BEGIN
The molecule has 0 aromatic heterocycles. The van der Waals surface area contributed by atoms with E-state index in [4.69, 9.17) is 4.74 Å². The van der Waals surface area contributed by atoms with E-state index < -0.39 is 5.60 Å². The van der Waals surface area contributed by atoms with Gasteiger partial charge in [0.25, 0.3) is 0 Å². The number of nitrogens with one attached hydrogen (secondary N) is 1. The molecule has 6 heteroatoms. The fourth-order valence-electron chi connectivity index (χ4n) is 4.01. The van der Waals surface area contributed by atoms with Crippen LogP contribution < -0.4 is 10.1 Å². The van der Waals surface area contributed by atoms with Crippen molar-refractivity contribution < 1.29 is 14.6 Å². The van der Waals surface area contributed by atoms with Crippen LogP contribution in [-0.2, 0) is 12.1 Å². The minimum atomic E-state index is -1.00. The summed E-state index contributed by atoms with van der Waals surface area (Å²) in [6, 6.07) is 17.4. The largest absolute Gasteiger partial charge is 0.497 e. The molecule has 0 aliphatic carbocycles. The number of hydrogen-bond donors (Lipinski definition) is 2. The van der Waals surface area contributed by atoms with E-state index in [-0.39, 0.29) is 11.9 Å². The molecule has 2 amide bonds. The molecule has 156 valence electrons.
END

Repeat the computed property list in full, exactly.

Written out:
The molecule has 0 aromatic heterocycles. The van der Waals surface area contributed by atoms with E-state index in [4.69, 9.17) is 4.74 Å². The van der Waals surface area contributed by atoms with E-state index < -0.39 is 5.60 Å². The van der Waals surface area contributed by atoms with Gasteiger partial charge in [0.25, 0.3) is 0 Å². The number of nitrogens with one attached hydrogen (secondary N) is 1. The molecule has 6 heteroatoms. The fourth-order valence-electron chi connectivity index (χ4n) is 4.01. The van der Waals surface area contributed by atoms with Crippen LogP contribution < -0.4 is 10.1 Å². The van der Waals surface area contributed by atoms with Crippen molar-refractivity contribution < 1.29 is 14.6 Å². The van der Waals surface area contributed by atoms with Crippen LogP contribution in [-0.2, 0) is 12.1 Å². The minimum atomic E-state index is -1.00. The summed E-state index contributed by atoms with van der Waals surface area (Å²) in [6, 6.07) is 17.4. The largest absolute Gasteiger partial charge is 0.497 e. The molecule has 0 aliphatic carbocycles. The number of hydrogen-bond donors (Lipinski definition) is 2. The van der Waals surface area contributed by atoms with E-state index in [-0.39, 0.29) is 11.9 Å². The molecule has 2 amide bonds. The molecule has 156 valence electrons.